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E.O. Wilson says that when the elephants die, so will we, who have sought, seen and named 12,000 kinds of ants, leaf-cutters, armies, iridescent and fiery. "The Mind of the Biosphere," we are busy with our big-game hunt for happiness, rounds of beer-pong that require focus, sidewalks, half the earth. Humans shuffle to extinction, cups in hand, cloaked in microbes, in sunny fealty to fickle gods, while earthworm nations and unknown species settle the moist jungle, nomads in the dark. I recycle, shut off lights and shiver. The future has always been uncertain, this not-knowing as familiar as love—as luck — (to share our genes with thriving rats.) One day, when costly measures yield slight progress, we will cite the sad numbers, mention those poachers on the savanna. E.O.Wilson says we already know what happens to elephants—to us— when families are broken, when matriarchs and memories are lost.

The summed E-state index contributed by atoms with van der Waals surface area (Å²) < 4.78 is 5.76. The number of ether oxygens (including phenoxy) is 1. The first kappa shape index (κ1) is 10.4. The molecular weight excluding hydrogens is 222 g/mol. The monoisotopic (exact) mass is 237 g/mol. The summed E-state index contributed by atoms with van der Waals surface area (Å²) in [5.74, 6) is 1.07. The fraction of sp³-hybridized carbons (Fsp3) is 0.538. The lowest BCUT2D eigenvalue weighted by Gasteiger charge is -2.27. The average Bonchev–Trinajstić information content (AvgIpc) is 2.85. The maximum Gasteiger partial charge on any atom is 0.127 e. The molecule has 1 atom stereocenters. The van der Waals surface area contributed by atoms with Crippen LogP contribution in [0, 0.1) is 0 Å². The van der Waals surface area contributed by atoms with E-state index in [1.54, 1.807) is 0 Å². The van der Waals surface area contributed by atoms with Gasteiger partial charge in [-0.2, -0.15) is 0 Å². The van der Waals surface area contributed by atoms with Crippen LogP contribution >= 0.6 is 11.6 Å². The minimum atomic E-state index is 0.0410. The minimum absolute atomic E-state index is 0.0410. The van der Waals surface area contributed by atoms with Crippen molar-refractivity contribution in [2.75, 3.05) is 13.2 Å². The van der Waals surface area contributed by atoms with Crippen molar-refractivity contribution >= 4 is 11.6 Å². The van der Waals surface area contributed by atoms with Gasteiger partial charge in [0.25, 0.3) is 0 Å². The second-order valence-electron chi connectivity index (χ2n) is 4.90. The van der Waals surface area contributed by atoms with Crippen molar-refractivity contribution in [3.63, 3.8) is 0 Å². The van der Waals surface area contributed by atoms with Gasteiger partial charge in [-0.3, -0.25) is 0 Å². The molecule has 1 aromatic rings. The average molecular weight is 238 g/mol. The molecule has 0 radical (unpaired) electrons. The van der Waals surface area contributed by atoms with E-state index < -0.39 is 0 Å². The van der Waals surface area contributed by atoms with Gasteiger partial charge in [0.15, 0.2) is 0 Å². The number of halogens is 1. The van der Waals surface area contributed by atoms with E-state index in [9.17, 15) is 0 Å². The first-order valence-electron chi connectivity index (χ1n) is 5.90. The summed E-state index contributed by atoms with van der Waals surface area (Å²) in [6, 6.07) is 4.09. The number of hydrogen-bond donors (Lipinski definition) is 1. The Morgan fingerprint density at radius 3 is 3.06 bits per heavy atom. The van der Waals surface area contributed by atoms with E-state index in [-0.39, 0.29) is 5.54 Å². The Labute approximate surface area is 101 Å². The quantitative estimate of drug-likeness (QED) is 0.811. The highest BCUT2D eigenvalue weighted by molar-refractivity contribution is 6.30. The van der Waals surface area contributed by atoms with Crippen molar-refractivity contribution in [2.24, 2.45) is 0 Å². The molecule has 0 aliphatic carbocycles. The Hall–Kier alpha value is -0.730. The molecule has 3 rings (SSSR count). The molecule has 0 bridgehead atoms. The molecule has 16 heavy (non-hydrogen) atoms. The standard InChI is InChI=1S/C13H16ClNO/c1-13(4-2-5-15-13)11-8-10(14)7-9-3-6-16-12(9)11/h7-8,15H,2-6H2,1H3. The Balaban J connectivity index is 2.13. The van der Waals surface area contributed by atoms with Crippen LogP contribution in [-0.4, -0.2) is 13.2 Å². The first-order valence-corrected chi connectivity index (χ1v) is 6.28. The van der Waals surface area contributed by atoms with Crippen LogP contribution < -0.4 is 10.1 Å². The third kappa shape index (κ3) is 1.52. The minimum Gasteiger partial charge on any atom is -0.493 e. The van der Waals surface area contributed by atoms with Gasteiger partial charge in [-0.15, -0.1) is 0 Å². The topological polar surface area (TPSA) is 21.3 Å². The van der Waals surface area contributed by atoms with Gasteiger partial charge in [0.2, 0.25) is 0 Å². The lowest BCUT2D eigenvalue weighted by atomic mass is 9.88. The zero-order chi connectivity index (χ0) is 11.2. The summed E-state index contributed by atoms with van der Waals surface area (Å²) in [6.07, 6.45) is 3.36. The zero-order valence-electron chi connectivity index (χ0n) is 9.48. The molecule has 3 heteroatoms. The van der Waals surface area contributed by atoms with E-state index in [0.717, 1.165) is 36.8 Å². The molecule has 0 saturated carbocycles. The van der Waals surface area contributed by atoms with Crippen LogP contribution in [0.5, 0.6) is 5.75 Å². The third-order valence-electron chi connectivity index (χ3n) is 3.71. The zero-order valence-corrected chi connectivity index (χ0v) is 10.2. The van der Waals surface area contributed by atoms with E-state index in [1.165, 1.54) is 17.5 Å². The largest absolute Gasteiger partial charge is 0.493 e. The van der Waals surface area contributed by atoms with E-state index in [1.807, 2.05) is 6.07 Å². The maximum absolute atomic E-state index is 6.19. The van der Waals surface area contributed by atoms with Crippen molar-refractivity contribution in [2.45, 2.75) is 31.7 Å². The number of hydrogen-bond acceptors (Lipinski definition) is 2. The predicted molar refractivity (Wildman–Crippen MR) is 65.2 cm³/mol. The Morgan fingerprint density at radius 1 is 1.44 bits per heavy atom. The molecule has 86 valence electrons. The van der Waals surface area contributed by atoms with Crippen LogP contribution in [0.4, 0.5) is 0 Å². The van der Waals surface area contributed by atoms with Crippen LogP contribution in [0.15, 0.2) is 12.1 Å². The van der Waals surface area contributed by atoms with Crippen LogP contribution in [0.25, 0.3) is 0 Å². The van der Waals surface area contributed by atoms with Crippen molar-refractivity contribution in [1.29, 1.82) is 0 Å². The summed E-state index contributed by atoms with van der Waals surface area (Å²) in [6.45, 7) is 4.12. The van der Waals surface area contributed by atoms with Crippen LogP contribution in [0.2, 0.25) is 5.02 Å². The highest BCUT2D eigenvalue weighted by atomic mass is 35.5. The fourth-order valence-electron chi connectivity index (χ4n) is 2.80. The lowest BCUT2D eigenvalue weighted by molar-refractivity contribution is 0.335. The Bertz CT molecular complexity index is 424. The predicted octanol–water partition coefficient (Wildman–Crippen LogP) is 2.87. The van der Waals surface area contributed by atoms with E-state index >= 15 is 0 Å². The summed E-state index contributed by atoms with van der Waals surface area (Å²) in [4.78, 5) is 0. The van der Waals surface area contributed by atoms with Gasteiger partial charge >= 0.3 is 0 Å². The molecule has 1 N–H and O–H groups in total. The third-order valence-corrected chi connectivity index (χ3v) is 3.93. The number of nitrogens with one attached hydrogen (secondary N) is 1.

Copyright 2018 S. B. Merrow. First published by WordPeace.
S. B. Merrow was a flute maker for 40 years, and now, mostly retired from that work, is again concentrating on her first love, writing poetry.